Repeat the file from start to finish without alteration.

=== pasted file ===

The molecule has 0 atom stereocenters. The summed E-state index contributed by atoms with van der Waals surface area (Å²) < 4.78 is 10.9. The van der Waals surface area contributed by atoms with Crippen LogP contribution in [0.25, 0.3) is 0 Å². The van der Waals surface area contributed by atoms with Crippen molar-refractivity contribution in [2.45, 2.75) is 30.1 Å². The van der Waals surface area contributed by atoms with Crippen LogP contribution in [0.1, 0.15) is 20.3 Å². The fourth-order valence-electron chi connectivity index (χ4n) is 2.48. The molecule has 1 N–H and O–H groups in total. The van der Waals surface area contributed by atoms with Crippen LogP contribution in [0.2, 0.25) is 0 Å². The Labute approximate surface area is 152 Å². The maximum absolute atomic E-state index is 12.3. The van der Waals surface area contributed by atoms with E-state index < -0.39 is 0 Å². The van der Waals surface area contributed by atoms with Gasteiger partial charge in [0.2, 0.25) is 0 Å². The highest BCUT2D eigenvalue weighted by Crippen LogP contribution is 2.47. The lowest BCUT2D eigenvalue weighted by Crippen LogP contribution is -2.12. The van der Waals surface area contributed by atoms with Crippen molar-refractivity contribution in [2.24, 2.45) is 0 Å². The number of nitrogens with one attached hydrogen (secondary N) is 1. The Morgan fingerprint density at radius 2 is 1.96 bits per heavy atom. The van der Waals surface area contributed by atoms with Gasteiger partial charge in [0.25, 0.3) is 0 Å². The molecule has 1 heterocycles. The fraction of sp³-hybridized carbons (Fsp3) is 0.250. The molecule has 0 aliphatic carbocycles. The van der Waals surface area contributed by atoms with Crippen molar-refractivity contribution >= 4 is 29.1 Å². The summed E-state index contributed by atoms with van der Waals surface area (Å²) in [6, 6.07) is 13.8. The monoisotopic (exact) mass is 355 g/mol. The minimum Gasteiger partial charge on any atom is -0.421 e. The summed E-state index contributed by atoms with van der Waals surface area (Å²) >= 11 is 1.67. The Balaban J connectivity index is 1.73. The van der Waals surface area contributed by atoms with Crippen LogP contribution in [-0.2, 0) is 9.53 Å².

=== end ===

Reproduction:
The molecule has 0 atom stereocenters. The summed E-state index contributed by atoms with van der Waals surface area (Å²) < 4.78 is 10.9. The van der Waals surface area contributed by atoms with Crippen LogP contribution in [0.25, 0.3) is 0 Å². The van der Waals surface area contributed by atoms with Crippen molar-refractivity contribution in [2.45, 2.75) is 30.1 Å². The van der Waals surface area contributed by atoms with Crippen LogP contribution in [0.1, 0.15) is 20.3 Å². The fourth-order valence-electron chi connectivity index (χ4n) is 2.48. The molecule has 1 N–H and O–H groups in total. The van der Waals surface area contributed by atoms with Crippen LogP contribution in [0.2, 0.25) is 0 Å². The Labute approximate surface area is 152 Å². The maximum absolute atomic E-state index is 12.3. The van der Waals surface area contributed by atoms with E-state index < -0.39 is 0 Å². The van der Waals surface area contributed by atoms with Gasteiger partial charge in [0.2, 0.25) is 0 Å². The highest BCUT2D eigenvalue weighted by Crippen LogP contribution is 2.47. The lowest BCUT2D eigenvalue weighted by Crippen LogP contribution is -2.12. The van der Waals surface area contributed by atoms with Crippen molar-refractivity contribution in [2.24, 2.45) is 0 Å². The number of nitrogens with one attached hydrogen (secondary N) is 1. The Morgan fingerprint density at radius 2 is 1.96 bits per heavy atom. The van der Waals surface area contributed by atoms with Gasteiger partial charge in [0.25, 0.3) is 0 Å². The molecule has 1 heterocycles. The fraction of sp³-hybridized carbons (Fsp3) is 0.250. The molecule has 0 aliphatic carbocycles. The van der Waals surface area contributed by atoms with Crippen molar-refractivity contribution >= 4 is 29.1 Å². The summed E-state index contributed by atoms with van der Waals surface area (Å²) in [6, 6.07) is 13.8. The monoisotopic (exact) mass is 355 g/mol. The minimum Gasteiger partial charge on any atom is -0.421 e. The summed E-state index contributed by atoms with van der Waals surface area (Å²) >= 11 is 1.67. The Balaban J connectivity index is 1.73. The van der Waals surface area contributed by atoms with Crippen LogP contribution in [-0.2, 0) is 9.53 Å².